It should be noted here that the Fund — precisely because of the numerous critical opinions concerning its former activity — since 2000, has declared to take decisive attempts to reform and optimize the use of financial support for the beneficiaries of the aid (the IMF's Streamlining Initiative). The IMF package of new guidelines {Conditionality Guidelines [6]) adopted already in 2002 outlined the main changes with respect to conditionality as a basis for deeper reforms of the credit activity. In practice, however, the implementation of the reform measures in the field of conditionality was executed very slowly and selectively. The IEO in the previously mentioned report noted only gradual ure- turn” of the IMF in the construction of the financial assistance to its core com- petencies relating to macroeconomic and financial stabilization of the Member States, while reducing criteria substantially beyond those areas. Bird, however, rightly points out that only since 2008 a more active approach of the institution to implementing the new rules of conditionality can be seen, especially with reference to the poorest countries (Low-income countries, LIC), which was undoubtedly a result of the challenges created by the global financial crisis and earlier crisis experiences of the organization [1].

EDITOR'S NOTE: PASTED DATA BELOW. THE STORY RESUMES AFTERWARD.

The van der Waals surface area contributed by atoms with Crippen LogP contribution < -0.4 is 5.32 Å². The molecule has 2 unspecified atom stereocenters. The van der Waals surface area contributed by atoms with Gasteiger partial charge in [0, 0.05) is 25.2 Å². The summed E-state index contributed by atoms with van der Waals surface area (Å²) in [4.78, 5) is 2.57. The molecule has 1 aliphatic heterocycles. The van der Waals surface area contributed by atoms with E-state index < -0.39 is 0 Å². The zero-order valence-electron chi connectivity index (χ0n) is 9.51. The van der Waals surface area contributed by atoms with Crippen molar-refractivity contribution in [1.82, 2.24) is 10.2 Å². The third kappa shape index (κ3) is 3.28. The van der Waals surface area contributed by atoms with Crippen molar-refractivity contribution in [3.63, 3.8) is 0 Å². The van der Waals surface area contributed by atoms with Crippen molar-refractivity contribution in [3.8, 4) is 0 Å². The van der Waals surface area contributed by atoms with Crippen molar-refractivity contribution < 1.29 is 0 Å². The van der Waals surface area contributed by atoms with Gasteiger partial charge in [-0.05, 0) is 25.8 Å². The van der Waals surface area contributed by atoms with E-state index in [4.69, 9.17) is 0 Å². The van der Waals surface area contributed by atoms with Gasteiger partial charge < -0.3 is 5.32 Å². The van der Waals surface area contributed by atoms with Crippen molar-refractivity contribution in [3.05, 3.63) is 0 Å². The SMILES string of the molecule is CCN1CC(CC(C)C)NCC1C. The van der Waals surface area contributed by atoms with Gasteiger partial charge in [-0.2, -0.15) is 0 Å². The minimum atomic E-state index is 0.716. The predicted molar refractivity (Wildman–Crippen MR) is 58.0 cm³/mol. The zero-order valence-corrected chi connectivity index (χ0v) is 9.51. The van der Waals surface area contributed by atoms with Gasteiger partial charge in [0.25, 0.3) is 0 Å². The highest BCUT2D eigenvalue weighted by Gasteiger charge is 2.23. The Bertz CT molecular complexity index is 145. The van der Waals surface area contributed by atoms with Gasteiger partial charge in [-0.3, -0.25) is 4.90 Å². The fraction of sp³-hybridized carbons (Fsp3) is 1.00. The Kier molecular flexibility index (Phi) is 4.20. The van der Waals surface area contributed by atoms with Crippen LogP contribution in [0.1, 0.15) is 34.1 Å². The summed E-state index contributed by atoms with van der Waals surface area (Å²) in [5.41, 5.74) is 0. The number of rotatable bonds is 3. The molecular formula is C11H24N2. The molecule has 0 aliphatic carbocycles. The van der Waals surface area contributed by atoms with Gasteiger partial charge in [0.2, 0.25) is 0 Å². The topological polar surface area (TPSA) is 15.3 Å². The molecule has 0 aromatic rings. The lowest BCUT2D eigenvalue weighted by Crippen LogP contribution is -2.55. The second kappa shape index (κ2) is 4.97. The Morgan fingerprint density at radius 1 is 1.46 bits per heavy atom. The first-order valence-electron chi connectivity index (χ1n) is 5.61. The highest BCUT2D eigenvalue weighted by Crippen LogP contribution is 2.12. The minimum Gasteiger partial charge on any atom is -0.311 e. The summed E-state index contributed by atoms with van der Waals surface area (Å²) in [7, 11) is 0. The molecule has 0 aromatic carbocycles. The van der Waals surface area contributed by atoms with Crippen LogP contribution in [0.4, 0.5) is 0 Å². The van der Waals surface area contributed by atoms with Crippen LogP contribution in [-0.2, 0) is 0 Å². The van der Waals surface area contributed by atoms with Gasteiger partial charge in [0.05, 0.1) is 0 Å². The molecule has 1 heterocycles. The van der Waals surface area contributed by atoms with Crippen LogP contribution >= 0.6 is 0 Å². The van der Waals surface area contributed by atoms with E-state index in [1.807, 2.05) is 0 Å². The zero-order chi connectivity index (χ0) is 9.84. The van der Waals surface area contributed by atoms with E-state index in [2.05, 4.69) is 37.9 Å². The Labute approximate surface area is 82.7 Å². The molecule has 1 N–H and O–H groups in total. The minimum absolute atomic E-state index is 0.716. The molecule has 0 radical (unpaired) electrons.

It is worth noting that in the last four years, the IMF conducted evaluations of the applicable rules of its conditionality twice. In 2009, the institution proposed modernization of instruments within the most important source of financing lending operations which is still the General Resources Account (GRA) and has increased its financial capacity (since 2009, the IMF, after G-20 negotiations, had assets worth 750 billion) [ 17] A key change can be considered here primarily discontinuation in all programs, including of the LIC countries, use of structural conditionality in the framework of the so-called Performance Criteria (PC), and maintained them only in Quantitative Criteria. Formally, therefore, struc- tural criteria are no longer present in the IMF Supported Programs, although some reform recommendations in this area can be a part of them (but focusing primarily on the fiscal sphere), in particular concentrating on increasing the efficiency of public expenditure management as well as on activities that stimulate economic growth [13]. In addition, the IMF in its new lending procedures focused more on ex ante conditionality (and not as before on the traditional ex post conditionality) [7]. Substantial changes in funding during the global financial crisis are also expressed by dispensing with the use of selected credit instruments (Supplemental Reserve Facility, SRF, Compensatory Financing Facility, CFF, Short Term Liquidity Facility, SLF), leaving, however, SBA and EFF. It should be noted, however, that SB A was modernized significantly in 2009 (greater flexibility in the offered assistance has been implemented into the instrument), while the EFF maintained almost unchanged. Interestingly, the IMF gave up entirely of ex-post conditionality in the case of FCL, although in principle this mechanism is regarded as a specific form of preventive security (addressees are countries with generally sound macroeconomic fundamentals). Also IMF has introduced a PLL as a tool for short-term emergency liquidity assistance.